Influence of delta-aminolevulinic acid dehydratase gene polymorphism on selected lead exposure biomarkers in a cohort of ex-smelter workers.J Toxicol Environ Health A 2013; 76(15):895-906JT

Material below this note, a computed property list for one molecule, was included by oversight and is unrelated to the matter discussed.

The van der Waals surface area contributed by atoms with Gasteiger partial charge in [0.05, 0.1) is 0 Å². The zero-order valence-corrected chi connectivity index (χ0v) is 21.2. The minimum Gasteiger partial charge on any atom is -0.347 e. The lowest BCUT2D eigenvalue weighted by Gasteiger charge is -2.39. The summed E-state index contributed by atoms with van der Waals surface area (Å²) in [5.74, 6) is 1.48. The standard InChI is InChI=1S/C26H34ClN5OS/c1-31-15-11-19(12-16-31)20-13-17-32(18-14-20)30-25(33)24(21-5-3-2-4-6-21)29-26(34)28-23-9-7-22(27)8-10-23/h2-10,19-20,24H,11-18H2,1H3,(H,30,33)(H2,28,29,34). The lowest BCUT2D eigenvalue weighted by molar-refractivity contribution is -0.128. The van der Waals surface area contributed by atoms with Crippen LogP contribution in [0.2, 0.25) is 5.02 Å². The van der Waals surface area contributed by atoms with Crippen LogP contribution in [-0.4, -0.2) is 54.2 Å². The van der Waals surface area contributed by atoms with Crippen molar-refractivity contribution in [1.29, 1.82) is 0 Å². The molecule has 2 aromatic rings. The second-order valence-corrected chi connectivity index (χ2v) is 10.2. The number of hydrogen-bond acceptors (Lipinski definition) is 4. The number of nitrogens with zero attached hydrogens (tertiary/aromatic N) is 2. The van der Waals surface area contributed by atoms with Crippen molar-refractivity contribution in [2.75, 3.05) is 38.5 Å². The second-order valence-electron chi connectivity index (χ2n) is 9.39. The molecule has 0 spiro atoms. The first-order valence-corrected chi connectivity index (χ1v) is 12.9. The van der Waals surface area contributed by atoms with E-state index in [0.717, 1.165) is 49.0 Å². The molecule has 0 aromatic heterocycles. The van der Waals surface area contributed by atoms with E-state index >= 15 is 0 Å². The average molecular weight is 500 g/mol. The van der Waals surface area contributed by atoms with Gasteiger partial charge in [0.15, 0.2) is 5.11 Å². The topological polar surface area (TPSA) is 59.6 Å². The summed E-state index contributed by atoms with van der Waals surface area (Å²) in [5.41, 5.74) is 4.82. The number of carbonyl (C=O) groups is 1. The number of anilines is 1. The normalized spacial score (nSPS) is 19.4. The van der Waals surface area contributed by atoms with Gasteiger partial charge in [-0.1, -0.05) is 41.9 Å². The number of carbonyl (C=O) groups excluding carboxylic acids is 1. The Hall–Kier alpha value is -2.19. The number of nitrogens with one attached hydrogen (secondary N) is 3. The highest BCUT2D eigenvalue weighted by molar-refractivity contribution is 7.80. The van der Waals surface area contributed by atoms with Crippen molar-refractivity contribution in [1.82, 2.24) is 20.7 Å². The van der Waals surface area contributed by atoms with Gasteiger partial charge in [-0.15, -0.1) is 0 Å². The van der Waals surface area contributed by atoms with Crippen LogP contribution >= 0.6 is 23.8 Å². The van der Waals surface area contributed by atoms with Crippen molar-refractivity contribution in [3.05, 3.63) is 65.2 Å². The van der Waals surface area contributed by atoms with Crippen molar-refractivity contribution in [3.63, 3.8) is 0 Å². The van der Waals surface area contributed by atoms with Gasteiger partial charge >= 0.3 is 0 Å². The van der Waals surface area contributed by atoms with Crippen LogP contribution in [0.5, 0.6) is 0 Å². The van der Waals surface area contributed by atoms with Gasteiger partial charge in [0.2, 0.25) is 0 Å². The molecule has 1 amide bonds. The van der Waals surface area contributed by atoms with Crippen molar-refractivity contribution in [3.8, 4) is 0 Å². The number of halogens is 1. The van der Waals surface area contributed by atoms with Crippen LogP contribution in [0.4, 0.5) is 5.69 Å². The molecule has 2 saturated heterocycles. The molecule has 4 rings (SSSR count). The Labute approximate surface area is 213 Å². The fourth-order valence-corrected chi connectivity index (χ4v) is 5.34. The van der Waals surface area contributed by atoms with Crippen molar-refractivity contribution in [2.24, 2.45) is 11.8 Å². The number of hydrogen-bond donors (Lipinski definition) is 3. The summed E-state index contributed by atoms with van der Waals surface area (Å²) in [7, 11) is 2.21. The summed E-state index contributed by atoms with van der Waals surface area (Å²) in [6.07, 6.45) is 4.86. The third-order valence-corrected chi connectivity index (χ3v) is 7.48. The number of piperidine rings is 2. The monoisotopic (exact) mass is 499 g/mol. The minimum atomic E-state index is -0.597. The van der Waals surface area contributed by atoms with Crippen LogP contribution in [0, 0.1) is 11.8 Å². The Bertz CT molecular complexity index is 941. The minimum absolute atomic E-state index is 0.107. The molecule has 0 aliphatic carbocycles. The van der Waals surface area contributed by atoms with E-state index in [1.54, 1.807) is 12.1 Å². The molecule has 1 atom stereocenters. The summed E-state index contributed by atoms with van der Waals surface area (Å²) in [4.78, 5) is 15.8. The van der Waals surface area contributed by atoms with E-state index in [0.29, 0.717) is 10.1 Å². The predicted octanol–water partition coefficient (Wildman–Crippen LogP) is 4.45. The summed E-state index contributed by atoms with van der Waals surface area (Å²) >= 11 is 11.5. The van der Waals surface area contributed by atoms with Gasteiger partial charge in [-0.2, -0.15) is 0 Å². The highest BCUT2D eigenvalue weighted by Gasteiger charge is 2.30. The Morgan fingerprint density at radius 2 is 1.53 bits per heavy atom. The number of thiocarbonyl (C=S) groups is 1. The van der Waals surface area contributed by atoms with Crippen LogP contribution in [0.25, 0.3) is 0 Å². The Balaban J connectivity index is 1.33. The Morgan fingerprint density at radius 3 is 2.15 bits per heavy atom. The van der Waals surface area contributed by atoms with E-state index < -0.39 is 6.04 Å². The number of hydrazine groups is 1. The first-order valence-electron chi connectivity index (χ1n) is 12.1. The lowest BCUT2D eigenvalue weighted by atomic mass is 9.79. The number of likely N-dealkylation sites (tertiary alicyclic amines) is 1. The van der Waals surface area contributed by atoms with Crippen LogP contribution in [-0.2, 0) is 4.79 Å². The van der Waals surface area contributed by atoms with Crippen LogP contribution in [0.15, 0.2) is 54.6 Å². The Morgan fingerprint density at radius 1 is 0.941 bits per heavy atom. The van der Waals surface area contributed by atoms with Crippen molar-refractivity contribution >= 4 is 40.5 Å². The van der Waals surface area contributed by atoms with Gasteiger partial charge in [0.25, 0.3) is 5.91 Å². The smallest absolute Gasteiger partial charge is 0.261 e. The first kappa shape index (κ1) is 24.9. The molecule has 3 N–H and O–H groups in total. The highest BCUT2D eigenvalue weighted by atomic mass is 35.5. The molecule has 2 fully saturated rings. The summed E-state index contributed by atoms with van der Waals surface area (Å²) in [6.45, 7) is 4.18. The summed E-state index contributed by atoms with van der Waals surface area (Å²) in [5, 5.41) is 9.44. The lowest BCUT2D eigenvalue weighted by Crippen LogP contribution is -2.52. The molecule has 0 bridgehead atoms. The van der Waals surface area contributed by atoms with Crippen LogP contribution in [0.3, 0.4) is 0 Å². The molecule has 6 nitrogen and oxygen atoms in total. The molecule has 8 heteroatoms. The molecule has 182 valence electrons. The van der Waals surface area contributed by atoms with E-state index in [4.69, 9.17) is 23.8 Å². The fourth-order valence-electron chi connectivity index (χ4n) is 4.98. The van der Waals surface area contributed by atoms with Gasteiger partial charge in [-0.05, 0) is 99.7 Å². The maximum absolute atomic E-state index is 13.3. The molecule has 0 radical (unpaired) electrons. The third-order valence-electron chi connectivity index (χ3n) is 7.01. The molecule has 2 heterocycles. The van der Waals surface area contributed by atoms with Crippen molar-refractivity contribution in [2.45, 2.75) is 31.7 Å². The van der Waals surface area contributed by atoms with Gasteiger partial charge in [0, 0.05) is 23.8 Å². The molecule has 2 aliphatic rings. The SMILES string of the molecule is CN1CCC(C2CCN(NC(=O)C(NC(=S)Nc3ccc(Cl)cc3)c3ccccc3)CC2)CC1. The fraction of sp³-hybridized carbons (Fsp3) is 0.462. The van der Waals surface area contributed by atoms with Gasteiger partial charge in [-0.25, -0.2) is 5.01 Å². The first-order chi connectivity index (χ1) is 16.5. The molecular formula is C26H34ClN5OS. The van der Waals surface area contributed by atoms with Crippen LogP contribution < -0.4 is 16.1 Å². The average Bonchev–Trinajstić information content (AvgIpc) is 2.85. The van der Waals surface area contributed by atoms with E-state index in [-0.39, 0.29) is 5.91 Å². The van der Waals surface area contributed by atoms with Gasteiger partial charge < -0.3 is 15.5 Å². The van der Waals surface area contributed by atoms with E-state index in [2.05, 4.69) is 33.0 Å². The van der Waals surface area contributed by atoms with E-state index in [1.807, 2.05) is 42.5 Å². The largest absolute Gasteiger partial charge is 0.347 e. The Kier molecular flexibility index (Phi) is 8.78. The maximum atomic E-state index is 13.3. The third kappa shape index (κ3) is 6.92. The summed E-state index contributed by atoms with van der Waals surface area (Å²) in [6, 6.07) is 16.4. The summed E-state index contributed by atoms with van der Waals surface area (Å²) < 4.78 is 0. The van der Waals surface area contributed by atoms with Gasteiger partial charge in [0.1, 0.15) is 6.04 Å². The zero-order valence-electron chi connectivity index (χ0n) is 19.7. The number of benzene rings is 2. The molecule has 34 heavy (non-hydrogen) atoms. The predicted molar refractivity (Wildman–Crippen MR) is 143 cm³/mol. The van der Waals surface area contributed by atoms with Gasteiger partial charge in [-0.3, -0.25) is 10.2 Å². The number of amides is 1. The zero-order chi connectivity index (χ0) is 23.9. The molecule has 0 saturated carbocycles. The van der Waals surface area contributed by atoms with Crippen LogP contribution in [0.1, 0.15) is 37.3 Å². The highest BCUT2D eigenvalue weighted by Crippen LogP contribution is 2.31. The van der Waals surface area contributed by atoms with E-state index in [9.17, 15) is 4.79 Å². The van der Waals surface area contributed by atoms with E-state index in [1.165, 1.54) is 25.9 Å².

Lead (Pb) body burden and toxicity may be influenced by genetic polymorphisms. The aim of this study was to investigate the influence of G177C delta-aminolevulinic acid dehydratase (ALAD) polymorphism (rs1800435) on selected Pb exposure biomarkers in a population of workers highly exposed to this metal in the past. A cross-sectional survey was conducted between 2007 and 2009 within the cohort of ex-employees of a smelter in the north of France that closed down in 2003. A questionnaire was completed by each participant and blood samples enabled determination of Pb levels and ALAD polymorphism. Five parameters estimating the Pb body burden and its variations were studied: last blood lead level (BLL) during activity, cumulative blood Pb index, BLL at the time of the study, and absolute and percent changes in BLL after cessation of metal exposure. Multiple regression models were used to evaluate links between ALAD polymorphism and the selected Pb exposure biomarkers. Two hundred and four men were included. At the time of inclusion, the median age was 53.5 yr. The median duration of Pb exposure was 25 yr and the median latency since end of exposure was 5.6 yr. The frequency of ALAD-2 allele was 9.3%, with 34 subjects being heterozygous (ALAD1-2) and 2 homozygous (ALAD2-2). According to genotype, there was no significant difference for any of the five selected Pb exposure biomarkers. These results lend support to the notion that ALAD polymorphism exerts no marked impact on Pb body burden.